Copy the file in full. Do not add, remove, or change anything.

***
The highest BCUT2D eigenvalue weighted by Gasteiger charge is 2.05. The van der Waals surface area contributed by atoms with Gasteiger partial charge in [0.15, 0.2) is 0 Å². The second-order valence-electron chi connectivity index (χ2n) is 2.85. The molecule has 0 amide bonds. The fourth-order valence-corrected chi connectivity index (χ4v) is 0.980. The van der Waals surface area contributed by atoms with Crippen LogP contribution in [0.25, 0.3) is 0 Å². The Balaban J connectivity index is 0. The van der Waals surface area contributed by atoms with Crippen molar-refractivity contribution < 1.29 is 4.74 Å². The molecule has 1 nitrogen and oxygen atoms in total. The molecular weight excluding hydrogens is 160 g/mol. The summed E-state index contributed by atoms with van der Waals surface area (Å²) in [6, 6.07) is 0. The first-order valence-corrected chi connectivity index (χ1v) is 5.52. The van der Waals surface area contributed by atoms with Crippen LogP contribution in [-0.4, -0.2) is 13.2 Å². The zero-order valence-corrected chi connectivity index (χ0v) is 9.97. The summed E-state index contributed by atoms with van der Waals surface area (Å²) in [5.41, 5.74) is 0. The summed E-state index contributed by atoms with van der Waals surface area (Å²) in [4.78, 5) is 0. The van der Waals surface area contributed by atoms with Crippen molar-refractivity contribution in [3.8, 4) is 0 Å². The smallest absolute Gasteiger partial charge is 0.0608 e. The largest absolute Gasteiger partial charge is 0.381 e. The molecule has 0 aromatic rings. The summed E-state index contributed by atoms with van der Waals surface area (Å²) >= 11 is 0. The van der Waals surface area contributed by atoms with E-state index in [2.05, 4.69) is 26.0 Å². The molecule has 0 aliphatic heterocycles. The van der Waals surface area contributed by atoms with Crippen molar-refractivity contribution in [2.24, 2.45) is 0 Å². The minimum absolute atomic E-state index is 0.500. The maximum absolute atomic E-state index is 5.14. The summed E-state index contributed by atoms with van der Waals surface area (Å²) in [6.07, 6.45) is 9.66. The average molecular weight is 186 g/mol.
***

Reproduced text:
The highest BCUT2D eigenvalue weighted by Gasteiger charge is 2.05. The van der Waals surface area contributed by atoms with Gasteiger partial charge in [0.15, 0.2) is 0 Å². The second-order valence-electron chi connectivity index (χ2n) is 2.85. The molecule has 0 amide bonds. The fourth-order valence-corrected chi connectivity index (χ4v) is 0.980. The van der Waals surface area contributed by atoms with Crippen LogP contribution in [0.25, 0.3) is 0 Å². The Balaban J connectivity index is 0. The van der Waals surface area contributed by atoms with Crippen molar-refractivity contribution < 1.29 is 4.74 Å². The molecule has 1 nitrogen and oxygen atoms in total. The molecular weight excluding hydrogens is 160 g/mol. The summed E-state index contributed by atoms with van der Waals surface area (Å²) in [6, 6.07) is 0. The first-order valence-corrected chi connectivity index (χ1v) is 5.52. The van der Waals surface area contributed by atoms with Crippen LogP contribution in [-0.4, -0.2) is 13.2 Å². The zero-order valence-corrected chi connectivity index (χ0v) is 9.97. The summed E-state index contributed by atoms with van der Waals surface area (Å²) in [5.41, 5.74) is 0. The summed E-state index contributed by atoms with van der Waals surface area (Å²) in [4.78, 5) is 0. The van der Waals surface area contributed by atoms with Crippen molar-refractivity contribution in [3.8, 4) is 0 Å². The smallest absolute Gasteiger partial charge is 0.0608 e. The largest absolute Gasteiger partial charge is 0.381 e. The molecule has 0 aromatic rings. The summed E-state index contributed by atoms with van der Waals surface area (Å²) >= 11 is 0. The van der Waals surface area contributed by atoms with E-state index in [2.05, 4.69) is 26.0 Å². The molecule has 0 aliphatic heterocycles. The van der Waals surface area contributed by atoms with Crippen molar-refractivity contribution in [2.24, 2.45) is 0 Å². The minimum absolute atomic E-state index is 0.500. The maximum absolute atomic E-state index is 5.14. The summed E-state index contributed by atoms with van der Waals surface area (Å²) in [6.07, 6.45) is 9.66. The average molecular weight is 186 g/mol.